PAST FAVE: 6 1/2 dud clients: Some customers are always wrong!
As one frazzled freelancer said to another: “Business would be great if it wasn’t for my clients!” The Seagull, Power Tripper, Jilted Lover… not only is the customer not always right, but here are 6½ that are very wrong.
As a freelance copywriter I’ve been lucky enough to work with many brilliant clients. But, after 15 years on the keyboard I’ve also come across a motley crew of usual suspects that are best avoided for your peace of mind and profitability.
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Here are seven unsavoury customers to look out for and avoid:
1. The Jilted Lover
Them: “I’ve tried so many copywriters in the past and they’ve all been hopeless! I could’ve done better myself. But, my friend reckons you’re ok, so let’s talk.”
You: Run. Fast. Don’t look back. It’s not you; it’s them. People like this bring expectations and attitudes that set you up to fail. More often than not the projects drag on forever and invoicing can be like pulling teeth before they move on to a new victim.
2. The Power Tripper (a.k.a. The Bully)
Them: Their attitude is: “I pay you so you do whatever I say!” They schedule meetings, which they are late to, so that you can read them documents that they are ‘too busy’ to read themselves. They will ask you to jump through hoops and love to call on Friday afternoons with urgent work due first thing Monday (that they don’t look at for a week!)
You: Life’s too short and there are too many tasty fish in the sea to deal with Power Trippers. Immediately and liberally apply the no @#$hole rule as described below.
"The no @#$hole rule is broad spectrum test that can be applied to any prospect."
3. The Seagull
Them: They fly in, crap everywhere and fly off. You can pick them out with comments like, “I like what you’ve done, but could we approach it from another angle.” And “I don’t know what I want, but I’ll know when I see it!” Their emails are also chock full of seemingly random links and attachments.
You: While working with animals is notoriously risky, Seagulls can be ok to work with if you set boundaries and charge appropriately. The best Seagulls simple want a safe set of hands to throw projects too. But, don’t let their disorganisation and priorities become your own.
4. The Skeptic
Them: “Look, I’m not really sure what a copywriter is, but my wife told me I needed to get someone like you to do some good stuff. Personally I reckon my stuff is pretty spot on.”
You: “You’re right, your work is fine J” Trying to convince someone of the value and benefit of your entire industry is not a good start. DIY-ers at heart, rarely will a Skeptic be convinced of the value of paying top dollar for a professional.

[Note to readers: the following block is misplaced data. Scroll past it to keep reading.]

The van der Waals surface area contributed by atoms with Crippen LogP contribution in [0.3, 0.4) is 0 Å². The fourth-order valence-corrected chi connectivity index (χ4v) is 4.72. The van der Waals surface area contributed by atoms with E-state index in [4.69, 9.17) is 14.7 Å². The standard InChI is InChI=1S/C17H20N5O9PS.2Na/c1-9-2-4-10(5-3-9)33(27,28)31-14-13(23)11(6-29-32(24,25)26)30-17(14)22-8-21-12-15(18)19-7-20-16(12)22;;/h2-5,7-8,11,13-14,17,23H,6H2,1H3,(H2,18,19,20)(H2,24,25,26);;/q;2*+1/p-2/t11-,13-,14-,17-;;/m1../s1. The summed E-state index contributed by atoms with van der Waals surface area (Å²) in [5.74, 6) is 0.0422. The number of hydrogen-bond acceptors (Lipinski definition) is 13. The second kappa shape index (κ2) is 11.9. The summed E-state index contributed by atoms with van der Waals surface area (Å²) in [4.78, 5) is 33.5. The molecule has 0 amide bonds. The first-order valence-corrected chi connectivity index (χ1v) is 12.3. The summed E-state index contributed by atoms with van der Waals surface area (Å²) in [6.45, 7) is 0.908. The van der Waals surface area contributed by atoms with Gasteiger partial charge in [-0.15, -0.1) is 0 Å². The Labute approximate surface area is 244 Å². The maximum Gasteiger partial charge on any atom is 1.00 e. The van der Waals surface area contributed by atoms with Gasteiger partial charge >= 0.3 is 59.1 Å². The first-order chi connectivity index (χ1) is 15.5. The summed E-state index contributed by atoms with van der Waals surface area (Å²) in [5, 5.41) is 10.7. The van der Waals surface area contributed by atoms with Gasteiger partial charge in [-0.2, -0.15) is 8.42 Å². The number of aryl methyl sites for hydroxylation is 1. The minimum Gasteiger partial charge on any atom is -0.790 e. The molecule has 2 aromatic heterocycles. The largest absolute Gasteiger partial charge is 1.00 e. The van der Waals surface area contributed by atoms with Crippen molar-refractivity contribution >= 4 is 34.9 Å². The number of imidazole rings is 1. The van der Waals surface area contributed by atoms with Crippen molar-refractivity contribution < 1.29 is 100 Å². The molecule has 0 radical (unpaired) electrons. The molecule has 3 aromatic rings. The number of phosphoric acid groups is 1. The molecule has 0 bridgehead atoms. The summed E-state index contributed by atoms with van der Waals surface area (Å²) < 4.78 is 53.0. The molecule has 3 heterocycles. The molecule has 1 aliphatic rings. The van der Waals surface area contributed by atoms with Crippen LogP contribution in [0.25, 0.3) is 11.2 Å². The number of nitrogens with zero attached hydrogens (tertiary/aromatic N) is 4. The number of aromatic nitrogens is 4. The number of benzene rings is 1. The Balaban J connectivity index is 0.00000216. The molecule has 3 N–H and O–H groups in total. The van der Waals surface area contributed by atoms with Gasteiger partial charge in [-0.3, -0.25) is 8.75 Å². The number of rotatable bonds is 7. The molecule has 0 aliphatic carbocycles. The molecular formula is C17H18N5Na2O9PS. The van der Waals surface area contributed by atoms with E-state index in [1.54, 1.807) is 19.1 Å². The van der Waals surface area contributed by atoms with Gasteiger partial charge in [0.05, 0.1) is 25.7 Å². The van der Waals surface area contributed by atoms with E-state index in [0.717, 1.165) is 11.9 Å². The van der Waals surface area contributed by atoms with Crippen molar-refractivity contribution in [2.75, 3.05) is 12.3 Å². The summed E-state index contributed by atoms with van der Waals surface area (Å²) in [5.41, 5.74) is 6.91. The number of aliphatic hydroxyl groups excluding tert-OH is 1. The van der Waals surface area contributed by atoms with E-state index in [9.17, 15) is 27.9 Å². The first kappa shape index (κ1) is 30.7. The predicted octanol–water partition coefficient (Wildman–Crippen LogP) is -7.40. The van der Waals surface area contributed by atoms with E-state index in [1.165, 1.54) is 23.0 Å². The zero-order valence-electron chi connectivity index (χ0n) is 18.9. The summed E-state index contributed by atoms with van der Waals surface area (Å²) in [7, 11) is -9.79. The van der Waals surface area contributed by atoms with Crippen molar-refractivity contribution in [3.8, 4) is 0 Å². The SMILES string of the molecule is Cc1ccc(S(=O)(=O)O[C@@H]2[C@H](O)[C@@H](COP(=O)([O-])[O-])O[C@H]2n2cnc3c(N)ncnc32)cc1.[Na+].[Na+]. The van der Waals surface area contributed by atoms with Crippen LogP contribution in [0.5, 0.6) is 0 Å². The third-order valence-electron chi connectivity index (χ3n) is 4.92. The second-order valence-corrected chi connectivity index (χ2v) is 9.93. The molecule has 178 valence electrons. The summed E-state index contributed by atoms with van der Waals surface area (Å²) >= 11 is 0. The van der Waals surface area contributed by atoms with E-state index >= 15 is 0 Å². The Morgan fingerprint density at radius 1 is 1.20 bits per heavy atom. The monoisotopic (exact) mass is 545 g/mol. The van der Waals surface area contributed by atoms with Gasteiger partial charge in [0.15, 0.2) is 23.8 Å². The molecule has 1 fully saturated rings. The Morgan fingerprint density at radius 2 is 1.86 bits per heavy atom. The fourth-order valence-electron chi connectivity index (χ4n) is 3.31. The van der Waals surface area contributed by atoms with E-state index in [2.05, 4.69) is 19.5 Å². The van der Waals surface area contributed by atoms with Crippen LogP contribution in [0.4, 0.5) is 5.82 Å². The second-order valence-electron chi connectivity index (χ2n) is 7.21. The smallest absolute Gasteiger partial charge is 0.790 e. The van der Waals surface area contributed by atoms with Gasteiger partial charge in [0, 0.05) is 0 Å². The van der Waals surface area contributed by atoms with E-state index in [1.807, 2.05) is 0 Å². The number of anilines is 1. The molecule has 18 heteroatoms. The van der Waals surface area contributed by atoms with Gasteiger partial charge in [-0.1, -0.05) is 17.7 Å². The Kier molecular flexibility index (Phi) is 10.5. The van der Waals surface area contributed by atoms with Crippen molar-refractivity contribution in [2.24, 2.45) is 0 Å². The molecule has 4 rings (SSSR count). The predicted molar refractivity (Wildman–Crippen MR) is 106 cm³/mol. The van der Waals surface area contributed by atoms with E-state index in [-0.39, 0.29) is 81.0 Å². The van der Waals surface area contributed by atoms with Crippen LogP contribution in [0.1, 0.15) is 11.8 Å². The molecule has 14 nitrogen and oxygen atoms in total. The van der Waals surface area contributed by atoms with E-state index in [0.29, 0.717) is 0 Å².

5. The Freeloading Game Changer!
Them: They are creating “The Uber of <insert industry>”. So while they don’t have any budget right now to pay for your services, there will be stacks of ongoing work down the track once you’ve done this free or discounted trial.
You: Don’t believe the hype! But stranger things have happened, so also just be sure you’re not actually saying no to 10% of the next Facebook before turning away too fast.
6. Promiscuous Briefers
Them: “Hi, I’m contacting your business for a quote for XYZ.” Their opening email doesn’t include your name and looks suspiciously like it’s been sent to everyone they could Google in your industry.
You: In my experience, these projects rarely materialise and are generally from people shopping around for the cheapest deal. By all means send off a quick proposal, but don’t invest much time to start with. Push for a budget early to filter out tyre kickers.
6½. Friends, family, next-door neighbours, serial killers etc …
While this is not a complete list, proceed with extreme caution when mixing business and personal contacts, and avoid working for the underworld as much as is possible – even if the pay is good.
Bonus tip: The no @#$hole rule
The no @#$hole rule is a broad spectrum test that can be applied to any prospect. I first heard it from a veteran ad man who, sick of dealing with unreasonable people, decided that he would never again work with anyone he didn’t like.
The result, he said, was more enjoyable and more profitable work. I’ve since tried to apply this rule wherever possible. Life’s too short to try and please energy sappers. Just say no.
If you do need help ridding yourself of unwanted clients Andrew Griffith’s article How to turn away difficult clients has some smart and practical strategies.
But don’t forget! Most clients are lovely
Fortunately, most clients in the world are the delightful types that are great to work with and help keep us in the life we have become accustomed too. THANK YOU to all those wonderful people!
And, I’m in no way saying us business owners are all perfect! I’m sure there’s an equivalent list of “57 dud suppliers” floating around the internet too.
Do you recognise any of these people?
Or have your own warning signs we should look out for?
Do you have any tips for dealing with difficult clients?